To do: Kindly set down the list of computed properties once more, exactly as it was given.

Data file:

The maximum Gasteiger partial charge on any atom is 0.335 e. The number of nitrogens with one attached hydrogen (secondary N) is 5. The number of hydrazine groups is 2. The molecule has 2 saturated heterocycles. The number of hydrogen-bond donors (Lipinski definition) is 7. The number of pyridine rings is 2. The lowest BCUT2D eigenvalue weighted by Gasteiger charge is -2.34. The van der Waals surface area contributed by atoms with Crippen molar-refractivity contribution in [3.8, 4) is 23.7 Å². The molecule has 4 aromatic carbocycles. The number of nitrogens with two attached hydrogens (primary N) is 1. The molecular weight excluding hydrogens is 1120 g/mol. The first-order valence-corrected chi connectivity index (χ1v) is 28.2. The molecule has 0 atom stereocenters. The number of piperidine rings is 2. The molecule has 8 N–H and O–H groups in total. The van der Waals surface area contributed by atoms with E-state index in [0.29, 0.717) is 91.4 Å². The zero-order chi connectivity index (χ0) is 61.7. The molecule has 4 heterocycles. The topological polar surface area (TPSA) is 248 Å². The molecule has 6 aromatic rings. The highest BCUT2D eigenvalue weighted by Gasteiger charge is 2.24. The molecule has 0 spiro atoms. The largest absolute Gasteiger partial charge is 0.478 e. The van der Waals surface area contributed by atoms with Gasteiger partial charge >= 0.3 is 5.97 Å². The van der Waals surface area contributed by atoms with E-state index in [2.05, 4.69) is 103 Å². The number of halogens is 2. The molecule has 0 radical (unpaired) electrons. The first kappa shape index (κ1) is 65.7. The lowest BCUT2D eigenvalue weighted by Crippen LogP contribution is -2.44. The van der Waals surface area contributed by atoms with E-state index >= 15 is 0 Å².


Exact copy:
The maximum Gasteiger partial charge on any atom is 0.335 e. The number of nitrogens with one attached hydrogen (secondary N) is 5. The number of hydrazine groups is 2. The molecule has 2 saturated heterocycles. The number of hydrogen-bond donors (Lipinski definition) is 7. The number of pyridine rings is 2. The lowest BCUT2D eigenvalue weighted by Gasteiger charge is -2.34. The van der Waals surface area contributed by atoms with Crippen molar-refractivity contribution in [3.8, 4) is 23.7 Å². The molecule has 4 aromatic carbocycles. The number of nitrogens with two attached hydrogens (primary N) is 1. The molecular weight excluding hydrogens is 1120 g/mol. The first-order valence-corrected chi connectivity index (χ1v) is 28.2. The molecule has 0 atom stereocenters. The number of piperidine rings is 2. The molecule has 8 N–H and O–H groups in total. The van der Waals surface area contributed by atoms with E-state index in [0.29, 0.717) is 91.4 Å². The zero-order chi connectivity index (χ0) is 61.7. The molecule has 4 heterocycles. The topological polar surface area (TPSA) is 248 Å². The molecule has 6 aromatic rings. The highest BCUT2D eigenvalue weighted by Gasteiger charge is 2.24. The molecule has 0 spiro atoms. The largest absolute Gasteiger partial charge is 0.478 e. The van der Waals surface area contributed by atoms with Gasteiger partial charge >= 0.3 is 5.97 Å². The van der Waals surface area contributed by atoms with E-state index in [2.05, 4.69) is 103 Å². The number of halogens is 2. The molecule has 0 radical (unpaired) electrons. The first kappa shape index (κ1) is 65.7. The lowest BCUT2D eigenvalue weighted by Crippen LogP contribution is -2.44. The van der Waals surface area contributed by atoms with E-state index >= 15 is 0 Å².